[extropy-chat] Casimir Torque Project

Mike Lorrey mlorrey at yahoo.com
Fri May 6 18:52:04 UTC 2005

--- Hal Finney <hal at finney.org> wrote:
> Adrian Tymes writes:
> > Only if there are no discontinuities in the system, and
> discontinuities
> > are impossible in most systems.  But they seem to exist here, and
> > that's the point of the system.
> There are no discontinuities in nature.

Other than black hole event horizons, strings, entangled particles, and
of course, death.

> All of your materials are made of atoms which have a finite size.

a finite probable size, no less, but also a possible infinite size.

> There are no infinitely sharp points
> where force drops instantaneously from 1 to 0. 

On the contrary, when you are dealing with fractions of wavelengths,
force does drop of from 1 to 0. That is the point of quantum mechanics:
reality is digital. If it doesn't drop off that way, then reality can't
be digital, at least with respect to forces involved in this effect.

> (Note that I disagree
> that your design would produce any rotary force at all, but I am
> trying to point out some flaws in your own model.)
> > It might be useful to think of this experiment as verifying whether
> the
> > Casimir effect is indeed a conservative force, like gravity, or is
> a
> > source of energy that needs certain mechanisms to tap, like
> radiation
> > from the Sun.  (Chlorophyll and solar cells are not the simplest of
> > systems, and a bug that skitters towards the brightest light source
> but
> > can not fly would be stuck motionless on perfectly level ground at
> noon
> > since all reachable points nearby would be equally bright.) 
> Previous
> > efforts to tap it have indicated the former, but our current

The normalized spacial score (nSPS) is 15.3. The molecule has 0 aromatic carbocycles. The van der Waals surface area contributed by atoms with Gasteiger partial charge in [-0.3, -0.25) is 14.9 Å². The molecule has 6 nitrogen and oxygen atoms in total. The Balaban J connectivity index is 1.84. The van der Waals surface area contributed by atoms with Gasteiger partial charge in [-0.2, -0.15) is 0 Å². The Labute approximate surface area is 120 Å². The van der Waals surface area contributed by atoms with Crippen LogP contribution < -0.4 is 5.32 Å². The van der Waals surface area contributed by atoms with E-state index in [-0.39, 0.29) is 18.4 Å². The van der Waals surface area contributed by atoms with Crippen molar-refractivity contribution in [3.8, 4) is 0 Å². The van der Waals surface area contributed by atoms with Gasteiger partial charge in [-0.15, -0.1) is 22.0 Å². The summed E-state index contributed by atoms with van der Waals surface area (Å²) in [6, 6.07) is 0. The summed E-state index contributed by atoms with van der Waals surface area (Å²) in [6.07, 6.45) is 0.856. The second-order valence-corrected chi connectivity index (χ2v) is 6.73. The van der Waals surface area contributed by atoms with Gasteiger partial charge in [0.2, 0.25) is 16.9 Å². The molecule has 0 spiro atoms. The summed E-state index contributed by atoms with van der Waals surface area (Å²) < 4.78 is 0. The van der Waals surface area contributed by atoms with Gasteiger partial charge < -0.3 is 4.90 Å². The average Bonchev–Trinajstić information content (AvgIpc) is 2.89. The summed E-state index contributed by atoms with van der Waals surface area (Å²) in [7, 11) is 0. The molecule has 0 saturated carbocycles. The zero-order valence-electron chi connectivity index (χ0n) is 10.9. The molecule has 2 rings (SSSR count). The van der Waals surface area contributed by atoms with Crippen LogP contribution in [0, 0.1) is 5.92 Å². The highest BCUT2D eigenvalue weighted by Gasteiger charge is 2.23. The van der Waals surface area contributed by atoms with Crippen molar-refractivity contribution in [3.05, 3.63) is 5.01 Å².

> > understanding of its nature indicates the latter.
> I don't understand where you get the claim that Casimir is a non-
> conservative force. My understanding is exactly the opposite. Can
> you
> provide a reference, or a derivation, which argues that Casimir force
> is non-conservative?

Take two plates gapped by a very small amount and spaced that amount by
struts. There is constant pressure being applied to both sides. Where
is the energy needed to apply this constant force coming from? The
pressure apparently exists against all matter, not just two plates with
space between them, it is just that the space causes a sort of vacuum
that allows a differential with the outside pressure.

If it is somehow possible to bias this force to create asymmetric
forces on either side, then you have a propulsion system. If you can
make a device that uses such forces to spin, you have a motor.

Mike Lorrey
Vice-Chair, 2nd District, Libertarian Party of NH
"Necessity is the plea for every infringement of human freedom.
It is the argument of tyrants; it is the creed of slaves."
                                      -William Pitt (1759-1806) 
Blog: http://intlib.blogspot.com

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